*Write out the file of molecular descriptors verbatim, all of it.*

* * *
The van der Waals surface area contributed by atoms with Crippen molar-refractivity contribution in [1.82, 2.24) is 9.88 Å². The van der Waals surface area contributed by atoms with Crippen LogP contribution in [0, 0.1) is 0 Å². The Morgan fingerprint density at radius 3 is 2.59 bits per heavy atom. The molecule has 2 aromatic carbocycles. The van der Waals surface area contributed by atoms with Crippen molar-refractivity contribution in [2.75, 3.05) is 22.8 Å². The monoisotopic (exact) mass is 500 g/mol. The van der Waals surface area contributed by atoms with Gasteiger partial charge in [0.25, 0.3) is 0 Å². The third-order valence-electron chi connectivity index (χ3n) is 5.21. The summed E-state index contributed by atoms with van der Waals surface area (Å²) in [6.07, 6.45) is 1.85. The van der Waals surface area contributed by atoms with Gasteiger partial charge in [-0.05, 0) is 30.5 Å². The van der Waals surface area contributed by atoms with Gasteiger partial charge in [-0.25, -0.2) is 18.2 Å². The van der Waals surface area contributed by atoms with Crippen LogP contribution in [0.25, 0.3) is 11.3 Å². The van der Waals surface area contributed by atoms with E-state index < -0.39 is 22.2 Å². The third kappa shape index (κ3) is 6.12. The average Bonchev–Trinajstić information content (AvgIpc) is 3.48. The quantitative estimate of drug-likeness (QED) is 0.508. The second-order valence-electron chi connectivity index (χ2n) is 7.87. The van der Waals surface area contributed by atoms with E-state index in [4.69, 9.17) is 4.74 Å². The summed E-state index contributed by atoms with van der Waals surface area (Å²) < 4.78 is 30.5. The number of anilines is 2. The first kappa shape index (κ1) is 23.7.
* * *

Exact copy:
The van der Waals surface area contributed by atoms with Crippen molar-refractivity contribution in [1.82, 2.24) is 9.88 Å². The van der Waals surface area contributed by atoms with Crippen LogP contribution in [0, 0.1) is 0 Å². The Morgan fingerprint density at radius 3 is 2.59 bits per heavy atom. The molecule has 2 aromatic carbocycles. The van der Waals surface area contributed by atoms with Crippen molar-refractivity contribution in [2.75, 3.05) is 22.8 Å². The monoisotopic (exact) mass is 500 g/mol. The van der Waals surface area contributed by atoms with Gasteiger partial charge in [0.25, 0.3) is 0 Å². The third-order valence-electron chi connectivity index (χ3n) is 5.21. The summed E-state index contributed by atoms with van der Waals surface area (Å²) in [6.07, 6.45) is 1.85. The van der Waals surface area contributed by atoms with Gasteiger partial charge in [-0.05, 0) is 30.5 Å². The van der Waals surface area contributed by atoms with Gasteiger partial charge in [-0.25, -0.2) is 18.2 Å². The van der Waals surface area contributed by atoms with Crippen LogP contribution in [0.25, 0.3) is 11.3 Å². The van der Waals surface area contributed by atoms with E-state index < -0.39 is 22.2 Å². The third kappa shape index (κ3) is 6.12. The average Bonchev–Trinajstić information content (AvgIpc) is 3.48. The quantitative estimate of drug-likeness (QED) is 0.508. The second-order valence-electron chi connectivity index (χ2n) is 7.87. The van der Waals surface area contributed by atoms with E-state index in [4.69, 9.17) is 4.74 Å². The summed E-state index contributed by atoms with van der Waals surface area (Å²) < 4.78 is 30.5. The number of anilines is 2. The first kappa shape index (κ1) is 23.7.